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I'm a pure math phd student and the supervisor gave me two papers so as I find an idea to research but the subjects are unrelated and I can't concentrate on one of them and can't decide which one is likely to be a fruitful subject, What should I do?

  • 11
    Talk to your advisor! – Noah Snyder Nov 2 '13 at 21:49
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First, it depends on the country you're in, the type of funding you're applying for, and probably to a smaller extent on your field of research.

In case you already have an agreement with a supervisor, then you should probably look to him for advice on choosing a topic, but make the choice yourself. Given that he sent you papers on these two topics, you can probably assume (absent any evidence to the contrary) that both would make a good and fruitful subject. Thus, choose with your heart: what problem is most exciting to you?

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This is a tricky question. In principle, of course, it's best if one comes up with one's own question/project. However, it is all too easy to accidentally, from inexperience, choose a too-hard, or boring-to-experts, project, or, more subtly, a project in which neither you nor your advisor has any special insights to give you an edge over anyone else.

Especially if you are hoping to make a run at the "research post-doc" game, you'll want to have done Ph.D. work that is of interest to experts in that field. A novice has the obvious difficulties ascertaining whether a given topic might be of interest to experts, but your advisor should be able to clarify this. I have seen examples of people working enthusiastically on a PhD topic, and finish the degree, only to have no one care at all, and no job offers result.

Also, I don't think it's the case that a "smart-enough person" can pick random problems (that are of interest to experts) and expect to make significant progress merely by wanting to. While it's true that "fresh eyes" can be helpful, literal inexperience is rarely useful. I tend to think that one's advisor should give "insider advice" about un-obvious possibilities for progress.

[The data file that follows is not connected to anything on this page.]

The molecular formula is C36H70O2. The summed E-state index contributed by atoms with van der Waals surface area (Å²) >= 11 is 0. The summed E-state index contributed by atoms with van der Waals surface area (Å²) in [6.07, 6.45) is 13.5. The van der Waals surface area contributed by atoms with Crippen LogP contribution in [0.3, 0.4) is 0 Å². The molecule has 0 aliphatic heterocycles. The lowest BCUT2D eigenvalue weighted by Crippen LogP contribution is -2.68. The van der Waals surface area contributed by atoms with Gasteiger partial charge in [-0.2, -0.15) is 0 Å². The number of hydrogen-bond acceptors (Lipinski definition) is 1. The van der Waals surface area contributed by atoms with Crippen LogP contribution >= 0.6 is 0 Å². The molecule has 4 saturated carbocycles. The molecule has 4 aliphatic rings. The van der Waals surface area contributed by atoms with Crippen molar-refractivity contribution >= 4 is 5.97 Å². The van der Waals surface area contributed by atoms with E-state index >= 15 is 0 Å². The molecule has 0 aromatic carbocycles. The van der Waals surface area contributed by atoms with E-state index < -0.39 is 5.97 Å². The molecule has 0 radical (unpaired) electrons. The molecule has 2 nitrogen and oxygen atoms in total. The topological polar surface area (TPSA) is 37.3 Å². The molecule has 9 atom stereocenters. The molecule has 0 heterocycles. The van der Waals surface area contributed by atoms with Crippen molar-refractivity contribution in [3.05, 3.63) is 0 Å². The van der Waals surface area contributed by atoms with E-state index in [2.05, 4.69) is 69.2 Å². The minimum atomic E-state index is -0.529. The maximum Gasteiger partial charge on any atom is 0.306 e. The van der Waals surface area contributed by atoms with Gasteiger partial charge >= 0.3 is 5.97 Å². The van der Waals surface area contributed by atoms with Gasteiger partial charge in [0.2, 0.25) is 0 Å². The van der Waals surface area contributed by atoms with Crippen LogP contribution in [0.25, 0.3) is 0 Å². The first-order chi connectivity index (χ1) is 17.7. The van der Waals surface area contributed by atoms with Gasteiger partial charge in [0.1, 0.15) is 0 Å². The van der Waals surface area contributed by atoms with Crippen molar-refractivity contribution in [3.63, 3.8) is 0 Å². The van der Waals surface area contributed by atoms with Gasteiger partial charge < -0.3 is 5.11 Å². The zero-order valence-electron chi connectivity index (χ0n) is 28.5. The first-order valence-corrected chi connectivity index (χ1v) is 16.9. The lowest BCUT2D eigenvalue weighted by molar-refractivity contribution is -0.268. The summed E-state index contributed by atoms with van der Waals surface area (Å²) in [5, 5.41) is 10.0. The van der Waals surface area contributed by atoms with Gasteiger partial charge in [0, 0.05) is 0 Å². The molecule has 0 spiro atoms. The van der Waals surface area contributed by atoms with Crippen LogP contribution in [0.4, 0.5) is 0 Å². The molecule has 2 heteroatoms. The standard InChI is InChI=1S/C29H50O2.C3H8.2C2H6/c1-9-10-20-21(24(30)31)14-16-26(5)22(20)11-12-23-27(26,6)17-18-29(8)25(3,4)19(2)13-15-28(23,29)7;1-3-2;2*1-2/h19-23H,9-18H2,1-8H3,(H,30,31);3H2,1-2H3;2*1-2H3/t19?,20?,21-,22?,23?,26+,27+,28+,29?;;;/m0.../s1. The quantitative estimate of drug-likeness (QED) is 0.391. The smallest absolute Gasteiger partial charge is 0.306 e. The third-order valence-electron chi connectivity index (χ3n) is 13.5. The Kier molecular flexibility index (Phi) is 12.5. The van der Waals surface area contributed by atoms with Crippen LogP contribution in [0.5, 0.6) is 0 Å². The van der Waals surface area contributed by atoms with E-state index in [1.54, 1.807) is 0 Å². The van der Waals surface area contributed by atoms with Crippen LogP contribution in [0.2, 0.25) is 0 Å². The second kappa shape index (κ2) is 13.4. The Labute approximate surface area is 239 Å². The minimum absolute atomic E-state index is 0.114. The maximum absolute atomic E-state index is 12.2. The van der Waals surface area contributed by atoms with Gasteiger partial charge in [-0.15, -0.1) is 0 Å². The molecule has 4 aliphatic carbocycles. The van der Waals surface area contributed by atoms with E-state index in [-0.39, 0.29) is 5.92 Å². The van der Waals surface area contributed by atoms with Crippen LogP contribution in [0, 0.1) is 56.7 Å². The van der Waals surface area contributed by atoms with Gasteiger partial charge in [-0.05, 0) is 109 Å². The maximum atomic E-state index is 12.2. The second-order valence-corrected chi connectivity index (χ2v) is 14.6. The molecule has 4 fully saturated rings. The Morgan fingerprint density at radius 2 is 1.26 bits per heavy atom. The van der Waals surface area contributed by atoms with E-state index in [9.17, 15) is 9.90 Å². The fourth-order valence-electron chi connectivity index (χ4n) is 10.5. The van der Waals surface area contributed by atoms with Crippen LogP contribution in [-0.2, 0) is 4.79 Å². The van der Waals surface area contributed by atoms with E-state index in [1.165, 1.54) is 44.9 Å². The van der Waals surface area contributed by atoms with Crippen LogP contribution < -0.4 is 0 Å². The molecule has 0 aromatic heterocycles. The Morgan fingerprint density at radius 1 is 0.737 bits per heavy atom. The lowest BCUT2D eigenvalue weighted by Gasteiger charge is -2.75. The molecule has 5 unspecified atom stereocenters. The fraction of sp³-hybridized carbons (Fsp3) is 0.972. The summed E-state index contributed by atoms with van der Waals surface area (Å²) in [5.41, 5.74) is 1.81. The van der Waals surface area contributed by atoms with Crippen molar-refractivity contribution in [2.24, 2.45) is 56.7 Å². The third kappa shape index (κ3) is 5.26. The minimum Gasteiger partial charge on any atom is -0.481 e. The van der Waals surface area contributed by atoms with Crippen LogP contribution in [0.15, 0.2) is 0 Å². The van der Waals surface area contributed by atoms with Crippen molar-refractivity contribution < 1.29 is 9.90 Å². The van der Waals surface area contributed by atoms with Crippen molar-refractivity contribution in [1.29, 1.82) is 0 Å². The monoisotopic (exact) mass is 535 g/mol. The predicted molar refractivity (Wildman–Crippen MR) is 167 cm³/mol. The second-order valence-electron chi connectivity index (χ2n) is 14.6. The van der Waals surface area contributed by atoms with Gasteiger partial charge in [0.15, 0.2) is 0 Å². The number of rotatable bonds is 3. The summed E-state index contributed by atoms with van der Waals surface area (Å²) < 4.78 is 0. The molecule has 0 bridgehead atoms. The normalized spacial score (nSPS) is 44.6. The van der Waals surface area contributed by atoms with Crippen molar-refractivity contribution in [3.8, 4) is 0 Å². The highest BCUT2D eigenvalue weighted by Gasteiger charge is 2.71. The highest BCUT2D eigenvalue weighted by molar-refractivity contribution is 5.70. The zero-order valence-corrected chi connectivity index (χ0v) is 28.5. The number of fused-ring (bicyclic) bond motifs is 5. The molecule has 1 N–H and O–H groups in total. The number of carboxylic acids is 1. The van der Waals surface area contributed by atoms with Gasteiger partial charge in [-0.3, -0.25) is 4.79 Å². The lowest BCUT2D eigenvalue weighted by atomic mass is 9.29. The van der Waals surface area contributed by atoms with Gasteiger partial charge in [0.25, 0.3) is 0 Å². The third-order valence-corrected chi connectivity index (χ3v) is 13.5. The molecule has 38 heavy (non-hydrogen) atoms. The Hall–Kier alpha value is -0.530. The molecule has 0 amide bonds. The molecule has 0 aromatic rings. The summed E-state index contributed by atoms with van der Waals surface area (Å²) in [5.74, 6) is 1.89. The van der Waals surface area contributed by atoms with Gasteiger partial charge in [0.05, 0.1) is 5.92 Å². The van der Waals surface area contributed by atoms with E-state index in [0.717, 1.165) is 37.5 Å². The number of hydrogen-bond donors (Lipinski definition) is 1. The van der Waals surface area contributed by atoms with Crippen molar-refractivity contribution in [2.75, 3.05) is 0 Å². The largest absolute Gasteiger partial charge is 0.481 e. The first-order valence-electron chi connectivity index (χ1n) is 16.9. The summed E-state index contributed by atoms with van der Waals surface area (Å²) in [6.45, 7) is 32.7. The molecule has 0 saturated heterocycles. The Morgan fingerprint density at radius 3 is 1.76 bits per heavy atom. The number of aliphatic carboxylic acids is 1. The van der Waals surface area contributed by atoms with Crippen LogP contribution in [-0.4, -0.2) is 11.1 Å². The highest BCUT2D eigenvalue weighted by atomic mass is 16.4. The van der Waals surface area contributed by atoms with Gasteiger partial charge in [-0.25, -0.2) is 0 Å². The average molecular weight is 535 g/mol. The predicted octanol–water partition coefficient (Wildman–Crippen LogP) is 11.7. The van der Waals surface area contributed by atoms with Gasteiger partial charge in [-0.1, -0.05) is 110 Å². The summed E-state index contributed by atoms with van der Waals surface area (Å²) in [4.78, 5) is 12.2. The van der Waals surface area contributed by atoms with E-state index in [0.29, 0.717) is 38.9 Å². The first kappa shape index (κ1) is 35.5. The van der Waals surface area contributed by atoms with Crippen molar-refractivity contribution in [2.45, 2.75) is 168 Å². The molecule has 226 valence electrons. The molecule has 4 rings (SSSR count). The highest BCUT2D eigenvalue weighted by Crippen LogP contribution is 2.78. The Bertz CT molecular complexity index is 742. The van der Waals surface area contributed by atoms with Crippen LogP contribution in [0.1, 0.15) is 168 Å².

Thus, in reality, I think that the true choices available are something like first choosing an advisor based on their expertise. Then ask them for guidance. Presumably they will not dictate a project, but merely suggest, giving you choices... but it is very important to continue the iteration of "getting advice", rather than just privately making a choice and assuming it is wise. Lacking the information and experience your advisor should have, it is essentially impossible to make good choices on your own. Tentative choices, to be discussed with your advisor, yes.

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I understand your situation because I recently started my PhD.

You do the following:

  1. Try to come up with ideas from those two papers
  2. Apart from that try to come up with own ideas of yourself
  3. Take all the ideas with you in a meeting with your supervisor and tell him frankly what you want to work on.
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I think in general the role of the PhD should increase trough the course of the project. In the beginning, the supervisor will have a significant role, both in selecting the subject and performing daily duties. This is needed imo to get the unexperienced PhD going. Later, the role of the PhD increases, and the supervisor takes a more passive role.

In the Netherlands, it is customary to write four journal papers as a PhD (4 years). While the first might be an idea that your supervisor came up with, your last should probably be your own idea.

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